Controversial Indian On Kashmir That Was Praised By Modi Banned In Singapore
The controversial Indian film linked to the exodus of Hindus from Muslim-majority Kashmir has been banned in Singapore. Authorities cited their concerns over the film’s “potential to cause enmity between different communities” while announcing the ban.
Indian Prime Minister Narendra Modi had praised the film, called “The Kashmir Files.” His followers in the right-wing Hindu nationalist party BJP had taken to social media in their millions to shower praises on the film. This has made the film at the Indian box office. Critics have, however, argued that there are a lot of facts that are loose and are alleged to be fanning anti-Muslim sentiment.
“The film will be refused classification for its provocative and one-sided portrayal of Muslims and the depictions of Hindus being persecuted in the ongoing conflict in Kashmir,” the Singapore government said on Monday in response to media queries.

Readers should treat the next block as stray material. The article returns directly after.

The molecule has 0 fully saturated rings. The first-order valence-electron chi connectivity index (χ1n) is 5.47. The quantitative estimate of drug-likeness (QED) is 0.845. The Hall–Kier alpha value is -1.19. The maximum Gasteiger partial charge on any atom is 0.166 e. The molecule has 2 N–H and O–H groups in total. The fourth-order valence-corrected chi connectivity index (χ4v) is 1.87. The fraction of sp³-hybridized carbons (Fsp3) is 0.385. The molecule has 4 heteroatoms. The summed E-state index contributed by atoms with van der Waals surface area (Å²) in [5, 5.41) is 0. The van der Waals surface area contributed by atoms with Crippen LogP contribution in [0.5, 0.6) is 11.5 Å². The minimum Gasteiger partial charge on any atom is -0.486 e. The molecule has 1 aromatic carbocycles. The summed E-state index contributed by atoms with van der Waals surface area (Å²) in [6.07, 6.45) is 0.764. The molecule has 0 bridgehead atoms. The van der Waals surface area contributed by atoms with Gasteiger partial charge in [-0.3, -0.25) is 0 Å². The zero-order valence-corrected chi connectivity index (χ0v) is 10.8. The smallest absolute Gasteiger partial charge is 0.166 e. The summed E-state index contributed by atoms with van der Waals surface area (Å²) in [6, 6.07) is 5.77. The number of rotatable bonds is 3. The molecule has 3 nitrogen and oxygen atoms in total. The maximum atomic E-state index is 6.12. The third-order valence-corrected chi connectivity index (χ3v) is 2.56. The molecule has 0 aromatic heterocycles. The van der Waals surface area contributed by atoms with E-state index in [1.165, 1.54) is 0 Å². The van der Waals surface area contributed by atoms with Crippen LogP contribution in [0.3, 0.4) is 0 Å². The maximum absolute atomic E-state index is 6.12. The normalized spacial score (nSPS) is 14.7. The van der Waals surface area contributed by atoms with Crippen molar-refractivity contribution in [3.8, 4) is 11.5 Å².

“These representations can cause enmity between different communities and disrupt social cohesion and religious harmony in our multi-racial and multi-religious society,” the statement added.
Most of Singapore’s 5.5 million residents are ethnic Chinese, Malays, and Indians. Any attempt to disturb inter-racial and religious harmony is punishable under the Southeast Asian city-harsh state’s regulations.
After a violent rebellion against Indian sovereignty began in Kashmir in 1989, hundreds of thousands of people fled, many of them Hindus.
Supporters of the 170-minute Hindi-language film claim it sheds insight on an often-overlooked chapter of Kashmir’s history. At the same time, detractors believe it demonstrates Modi’s growing religious polarisation since taking office in 2014.